(2 of 2)
When Walker returned to California around Christmas 1999, he found his parents had separated. He saw Nana and told him that Yemen hadn't met his expectations. "They weren't as orthodox as he thought--they weren't as strict on Islam as he thought," says Nana. But to Abdul Wadood, a 20-year-old Muslim friend who also met Walker at the Mill Valley mosque, John sounded fulfilled. Through his e-mail communications, he told Wadood he felt "free" because he didn't have any material possessions. Wadood says his friend never experienced culture shock because he was so "open-minded." But Walker may have also been a bit too trusting. He just "let anybody in," says Wadood.
When the U.S.S. Cole was bombed in October 2000, Walker was back in Yemen. In an e-mail exchange with his son, Frank Lindh said he felt terrible for the victims and their families. John's reply suggested that the attack may have been justified because the Cole was docked in an Islamic country. Lindh dismissed the exchange as a "father/son debate, much like my dad and I used to have over [the] Vietnam war." A month after the Cole bombing, Walker left Yemen for Bannu, a village in Pakistan's northwest, to attend an Islamic school, or madrasah. Pakistan's madrasahs specialize in teaching students to memorize the Koran. They are also reputed to provide thousands of soldiers for the Taliban.
John Walker's last contact with his family was in May 2001. He told his mother he was leaving Bannu and "moving somewhere cooler for the summer." He asked his father for money, and Frank Lindh sent him $1,200. It wasn't long before Marilyn Walker wondered just where her son had gone. In early summer, she contacted John's madrasah. According to the Marin Independent Journal, a teacher there wrote her back on July 27, saying John, whom he called Sulayman Faris, arrived at the school on Nov. 30, 2000, and "impressed [everyone] with his character" during his stay. On May 15 he was apparently turned over to the care of the missionary who had originally brought him to the school. No one knew where John was.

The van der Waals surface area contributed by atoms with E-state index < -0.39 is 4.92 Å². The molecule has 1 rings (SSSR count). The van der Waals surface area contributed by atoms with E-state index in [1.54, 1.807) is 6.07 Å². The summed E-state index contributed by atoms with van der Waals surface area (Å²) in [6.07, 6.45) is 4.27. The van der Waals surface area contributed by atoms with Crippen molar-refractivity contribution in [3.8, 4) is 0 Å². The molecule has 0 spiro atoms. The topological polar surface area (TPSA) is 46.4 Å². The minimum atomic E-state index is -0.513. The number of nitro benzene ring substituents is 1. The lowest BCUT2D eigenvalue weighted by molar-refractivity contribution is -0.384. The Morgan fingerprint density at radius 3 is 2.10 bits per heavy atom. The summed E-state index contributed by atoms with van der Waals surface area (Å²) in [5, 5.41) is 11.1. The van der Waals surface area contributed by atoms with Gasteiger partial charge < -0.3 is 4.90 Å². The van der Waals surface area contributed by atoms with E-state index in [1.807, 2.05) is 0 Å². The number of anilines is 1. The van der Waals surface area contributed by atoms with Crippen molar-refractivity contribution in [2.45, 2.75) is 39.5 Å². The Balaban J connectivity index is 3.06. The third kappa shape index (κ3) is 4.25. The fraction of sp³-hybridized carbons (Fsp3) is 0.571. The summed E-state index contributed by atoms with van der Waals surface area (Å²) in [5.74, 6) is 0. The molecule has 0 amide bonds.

Sept. 11 came and went, and still John's parents heard nothing. Finally, on Dec. 1, Marilyn Walker and Frank Lindh saw their son on television. As the footage played, Marilyn Walker burst into tears. John was filthy and had a bullet wound in his leg. In a husky voice and accented English, John told CNN where he had been the past six months. "I was a student in Pakistan, studying Islam, and came into contact with many people connected with the Taliban," he said. "The people in general have a great love for the Taliban. So I started to read some of the literature of the scholars, the history of Kabul. My heart became attached to that." John said he had been sent to an Arabic-speaking al-Qaeda camp, where he learned to shoot a Kalashnikov. He saw Osama bin Laden several times. He answered the call to jihad and fought in Kashmir and Kunduz. Then he became a prisoner of war.
John Walker's case is strange, but it may not be unique. The Defense Department is looking for two other Americans rumored to have fought for the Taliban. Walker is now in the custody of the U.S. military, and late Saturday the Pentagon said he is being held at Camp Rhino in Afghanistan. "What we really want is some communication with them as to how he is," says the family's recently hired attorney, James Brosnahan. The family's concern is not the government's top priority.
--With reporting by Sally Donnelly/Washington, Laura A. Locke/San Francisco, Alex Perry/Mazar-i-Sharif